You can purchase those annuities in an 401k if you plan administrator offers it. But the facts are that they are high in cost (commissions, etc) and you have very little recourse in terms of the ability to invest the money / diversify if you want. You are also limited to the amount of money that you could contribute to the 401k limits of the plan. it also is difficult if you want to move employers.
But if an employer is going to do a match or profit share into your 401k plan your employer may be able to offer these and give a decent amount to where it is actually valuable. One of the most easy things to do in this regard is to fully fund your 401k, and then purchase a single premium annuity if you are concerned about receiving a minimum lifetime contribution, which most plans can do for you as a distribution option. Or roll your money out and then do that if you plan does not have that type of option.
First of all, from what I understand, veterans (who did not retire from the military) purchase their service credit time from CALPERS. It is not "free." Those who have retired from the military are not eligible to purchase their time back since they are already receiving retirement benefits from the Federal Government. Other states have programs that are equally or more generous. Frankly, those years that are purchased back are a small benefit that is used to attract veterans who often have valuable skills the state needs. You can't tell me that the cost of veteran's benefits are the reason any state pension fund is in trouble. Frankly, the state probably gets a great return on its investment in these individuals, and anyways, it is a small cost when considering the overall societal benefits of compensating those who have served our country (which last time I checked, California was part of the United States).
Originally Posted by Go!Bears
I have a friend who served 10 years in the AF and is now working for the federal government. He said it cost $7,000 to purchase 10 years' of service credit for his federal government pension. No, it's not free, only nearly free. Plus his kids can go to any UC or CSU without tuition. That's a pretty good benefit right there.
Originally Posted by MarylandBear
Also, after a couple of beers, any veteran will tell you that there is rampant fraud and abuse of the military disability benefit system. Military doctors who are part of the system freely give out diagnoses of disability with very generous benefits. A common ruse is to say you have sleep apnea, get a disability diagnosis, and never have to work another day in your life, with free health care. Other common ruses are to point to common "getting older" ailments like lower back pain, slight hearing loss, etc., say you got them from your service, and get lifetime disability payments. One guy I know told the doctor that a birth mark was a skin lesion he got overseas and he gets $600/month. Anecdotal evidence suggests that the vast majority of military disability claims are BS.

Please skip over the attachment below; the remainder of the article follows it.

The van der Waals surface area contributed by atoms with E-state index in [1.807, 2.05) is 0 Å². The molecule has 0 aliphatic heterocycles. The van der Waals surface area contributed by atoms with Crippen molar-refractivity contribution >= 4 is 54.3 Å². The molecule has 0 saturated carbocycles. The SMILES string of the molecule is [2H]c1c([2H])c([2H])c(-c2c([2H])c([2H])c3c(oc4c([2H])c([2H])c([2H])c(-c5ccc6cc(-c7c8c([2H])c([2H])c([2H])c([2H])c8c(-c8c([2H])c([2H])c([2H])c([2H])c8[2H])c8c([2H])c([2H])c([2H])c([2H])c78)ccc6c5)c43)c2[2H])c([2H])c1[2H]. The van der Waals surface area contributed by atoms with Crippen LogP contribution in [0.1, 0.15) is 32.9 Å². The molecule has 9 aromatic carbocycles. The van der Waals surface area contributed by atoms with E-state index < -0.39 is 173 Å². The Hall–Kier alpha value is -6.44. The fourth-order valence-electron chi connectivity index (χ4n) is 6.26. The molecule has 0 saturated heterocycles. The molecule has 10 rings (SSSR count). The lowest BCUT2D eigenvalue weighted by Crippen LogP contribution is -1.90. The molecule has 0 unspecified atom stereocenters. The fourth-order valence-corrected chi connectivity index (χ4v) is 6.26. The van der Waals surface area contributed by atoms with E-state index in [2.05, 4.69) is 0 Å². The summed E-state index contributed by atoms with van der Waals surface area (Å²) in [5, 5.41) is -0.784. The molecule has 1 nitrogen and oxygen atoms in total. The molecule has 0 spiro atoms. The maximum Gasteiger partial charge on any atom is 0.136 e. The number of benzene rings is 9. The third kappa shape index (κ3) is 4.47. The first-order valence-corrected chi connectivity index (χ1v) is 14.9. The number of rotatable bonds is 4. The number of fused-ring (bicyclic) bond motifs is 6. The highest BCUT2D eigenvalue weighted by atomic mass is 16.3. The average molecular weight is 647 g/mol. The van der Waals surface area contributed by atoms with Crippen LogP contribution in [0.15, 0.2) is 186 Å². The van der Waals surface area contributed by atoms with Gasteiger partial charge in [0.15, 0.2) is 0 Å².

People don't want to criticize veterans like they are untouchable. Yes, they deserve what was promised to them, and the ones injured in combat should be taken care of for the rest of their lives. But they don't deserve to defraud the American taxpayer. Unfortunately, there is zero political will to fix the problem.
Yeah, I remember the newspaper story 10-15 years ago about the Dublin or Pleasanton fire chief who retired at 55 with a $400K annual pension for his life and the life of his spouse.
Originally Posted by CAL6371
But the prison guard pensions are the most generous/scandalous.
You seem hung up on the word free. I don't know Calpers details, so I will stick to what I do know. In my system, 10 years service credit is worth 25% of your final salary. If fuzzy is right and you pay $7,000. for 10 years service credit, that one time $7,000. investment will net you $25,000. per year if your final salary is 100 k. You want to tell me veterans are not getting something for nothing? Calpers does not owe the veteran anything. America might, but Calpers doesn't. America should be the one paying.
Originally Posted by MarylandBear
To your other point, that this sweet deal is required to attract veterans, that may be and in that case the high pension costs are just the cost of doing business. You shouldn't hire someone, agree on a price and then complain when you have to pay them. You knew what it was going in.
I just emailed my ticket rep and told him Dykes wasn't why I am not renewing but the posers (t not obmitter) who claim genius status on issues they don't know the first thing about and their posts prove it.